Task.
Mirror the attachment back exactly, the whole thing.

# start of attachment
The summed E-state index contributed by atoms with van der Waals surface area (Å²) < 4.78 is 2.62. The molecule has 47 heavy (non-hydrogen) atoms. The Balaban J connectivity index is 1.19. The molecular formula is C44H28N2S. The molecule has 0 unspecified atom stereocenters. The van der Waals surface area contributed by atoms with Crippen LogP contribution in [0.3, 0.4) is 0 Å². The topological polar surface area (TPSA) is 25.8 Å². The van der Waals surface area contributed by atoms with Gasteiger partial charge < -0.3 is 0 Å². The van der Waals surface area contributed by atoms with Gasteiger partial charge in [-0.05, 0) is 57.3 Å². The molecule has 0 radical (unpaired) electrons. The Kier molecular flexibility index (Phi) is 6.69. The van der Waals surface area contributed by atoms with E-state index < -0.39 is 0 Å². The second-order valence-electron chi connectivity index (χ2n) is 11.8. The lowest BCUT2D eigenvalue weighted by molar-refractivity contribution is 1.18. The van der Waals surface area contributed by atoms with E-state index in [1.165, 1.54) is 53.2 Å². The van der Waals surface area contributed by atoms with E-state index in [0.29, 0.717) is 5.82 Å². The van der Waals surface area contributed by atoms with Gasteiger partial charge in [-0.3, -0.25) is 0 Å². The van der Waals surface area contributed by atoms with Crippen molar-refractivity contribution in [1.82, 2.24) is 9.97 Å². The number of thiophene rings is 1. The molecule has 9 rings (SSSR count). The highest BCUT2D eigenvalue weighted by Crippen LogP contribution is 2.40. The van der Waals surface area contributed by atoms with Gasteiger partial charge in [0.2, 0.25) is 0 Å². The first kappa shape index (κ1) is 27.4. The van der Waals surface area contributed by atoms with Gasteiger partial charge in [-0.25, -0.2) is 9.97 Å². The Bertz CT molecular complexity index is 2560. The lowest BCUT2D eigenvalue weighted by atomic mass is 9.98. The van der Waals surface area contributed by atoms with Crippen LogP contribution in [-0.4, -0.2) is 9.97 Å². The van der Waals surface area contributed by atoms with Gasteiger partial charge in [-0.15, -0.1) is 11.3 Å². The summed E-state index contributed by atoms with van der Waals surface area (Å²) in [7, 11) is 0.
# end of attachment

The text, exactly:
The summed E-state index contributed by atoms with van der Waals surface area (Å²) < 4.78 is 2.62. The molecule has 47 heavy (non-hydrogen) atoms. The Balaban J connectivity index is 1.19. The molecular formula is C44H28N2S. The molecule has 0 unspecified atom stereocenters. The van der Waals surface area contributed by atoms with Crippen LogP contribution in [0.3, 0.4) is 0 Å². The topological polar surface area (TPSA) is 25.8 Å². The van der Waals surface area contributed by atoms with Gasteiger partial charge < -0.3 is 0 Å². The van der Waals surface area contributed by atoms with Gasteiger partial charge in [-0.05, 0) is 57.3 Å². The molecule has 0 radical (unpaired) electrons. The Kier molecular flexibility index (Phi) is 6.69. The van der Waals surface area contributed by atoms with E-state index < -0.39 is 0 Å². The second-order valence-electron chi connectivity index (χ2n) is 11.8. The lowest BCUT2D eigenvalue weighted by molar-refractivity contribution is 1.18. The van der Waals surface area contributed by atoms with E-state index in [1.165, 1.54) is 53.2 Å². The van der Waals surface area contributed by atoms with E-state index in [0.29, 0.717) is 5.82 Å². The van der Waals surface area contributed by atoms with Gasteiger partial charge in [-0.3, -0.25) is 0 Å². The van der Waals surface area contributed by atoms with Crippen molar-refractivity contribution in [1.82, 2.24) is 9.97 Å². The number of thiophene rings is 1. The molecule has 9 rings (SSSR count). The highest BCUT2D eigenvalue weighted by Crippen LogP contribution is 2.40. The van der Waals surface area contributed by atoms with Gasteiger partial charge in [0.2, 0.25) is 0 Å². The first kappa shape index (κ1) is 27.4. The van der Waals surface area contributed by atoms with Gasteiger partial charge in [-0.25, -0.2) is 9.97 Å². The Bertz CT molecular complexity index is 2560. The lowest BCUT2D eigenvalue weighted by atomic mass is 9.98. The van der Waals surface area contributed by atoms with Crippen LogP contribution in [-0.4, -0.2) is 9.97 Å². The van der Waals surface area contributed by atoms with Gasteiger partial charge in [-0.15, -0.1) is 11.3 Å². The summed E-state index contributed by atoms with van der Waals surface area (Å²) in [7, 11) is 0.